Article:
In terms of remarkable engineering feats, the Hoover Dam numbers speak for themselves: it is 221m (726.4ft) high, 379m (1,244ft) wide and took 4.5 years to build from 1931.
When we arrived at the dam we were surprised to be directed into a car park which had a $10 charge (having never paid for parking on the rest of our US road trip). However we figured that maybe the price included the entrance charge, so paid it to a very miserable man who then informed us that tours were finished for the day. Sigh.
However, when we reached the visitor centre I was surprised to see that a one-hour tour would have cost us $30 (entrance to the visitor centre alone was $10 – also the first time we saw a charge for that). So a couple of hours of sightseeing would have totalled $70 (£42) for the two of us. While I understand the dam is some pretty impressive engineering, I thought that was quite steep – especially when you consider that a seven day pass to the Grand Canyon is $25 per vehicle. Maybe they’re still trying to reclaim some of the $165m it cost to build…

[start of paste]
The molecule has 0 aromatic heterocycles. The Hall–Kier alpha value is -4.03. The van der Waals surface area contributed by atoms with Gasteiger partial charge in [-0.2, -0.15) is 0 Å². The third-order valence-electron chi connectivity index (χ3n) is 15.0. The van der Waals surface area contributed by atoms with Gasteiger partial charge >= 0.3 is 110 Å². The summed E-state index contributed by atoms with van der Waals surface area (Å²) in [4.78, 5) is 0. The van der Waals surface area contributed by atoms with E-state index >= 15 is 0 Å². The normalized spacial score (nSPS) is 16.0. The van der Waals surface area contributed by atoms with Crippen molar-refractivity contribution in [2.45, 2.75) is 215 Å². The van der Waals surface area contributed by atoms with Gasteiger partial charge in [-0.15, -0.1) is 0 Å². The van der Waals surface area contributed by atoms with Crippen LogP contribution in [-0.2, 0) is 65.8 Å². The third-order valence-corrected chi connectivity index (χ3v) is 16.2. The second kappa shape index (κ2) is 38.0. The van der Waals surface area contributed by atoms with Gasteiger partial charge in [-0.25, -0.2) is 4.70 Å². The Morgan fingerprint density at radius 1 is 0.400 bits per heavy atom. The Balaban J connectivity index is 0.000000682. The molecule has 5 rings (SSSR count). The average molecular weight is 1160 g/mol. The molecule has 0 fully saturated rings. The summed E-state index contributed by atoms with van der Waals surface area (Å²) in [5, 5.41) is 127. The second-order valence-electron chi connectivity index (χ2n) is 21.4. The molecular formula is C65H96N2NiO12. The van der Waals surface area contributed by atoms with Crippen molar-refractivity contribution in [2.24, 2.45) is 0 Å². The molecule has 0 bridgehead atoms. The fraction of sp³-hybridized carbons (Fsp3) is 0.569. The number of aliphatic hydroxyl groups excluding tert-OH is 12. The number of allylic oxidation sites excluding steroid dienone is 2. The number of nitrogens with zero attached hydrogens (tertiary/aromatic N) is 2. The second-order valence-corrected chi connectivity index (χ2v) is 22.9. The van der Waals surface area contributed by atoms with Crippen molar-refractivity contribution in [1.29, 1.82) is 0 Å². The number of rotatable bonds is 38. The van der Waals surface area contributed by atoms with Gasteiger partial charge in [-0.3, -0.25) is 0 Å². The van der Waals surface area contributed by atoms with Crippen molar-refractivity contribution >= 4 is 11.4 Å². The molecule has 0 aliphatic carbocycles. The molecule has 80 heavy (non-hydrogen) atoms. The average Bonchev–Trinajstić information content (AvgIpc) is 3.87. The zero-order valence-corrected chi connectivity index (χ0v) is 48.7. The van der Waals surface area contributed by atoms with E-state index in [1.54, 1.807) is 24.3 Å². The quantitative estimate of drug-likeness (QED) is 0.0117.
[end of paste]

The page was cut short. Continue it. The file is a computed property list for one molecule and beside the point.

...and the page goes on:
It was absolutely boiling as we made our way across the dam, but it was pretty amazing to see the huge body of water of the Colorado River on one side and know that what we were standing on was holding it all back.
But I was unimpressed when we crossed to the other side and found plenty of free parking. Tip: Ignore the signs for the pay car park and cross the dam to the free parking on the other side.
After viewing the dam from ground level we then drove around to the The Mike O’Callaghan – Pat Tillman Memorial Bridge, where you can look down on it and get a full idea of its scale.
It was pretty impressive; especially when you consider that it was constructed in one of the hottest, driest, areas of the United States.
The water is now used for essential irrigation, electricity generation and wildlife habitation.
It was also quite cool to say goodbye to Arizona on one side of the bridge and hello to Nevada on the other!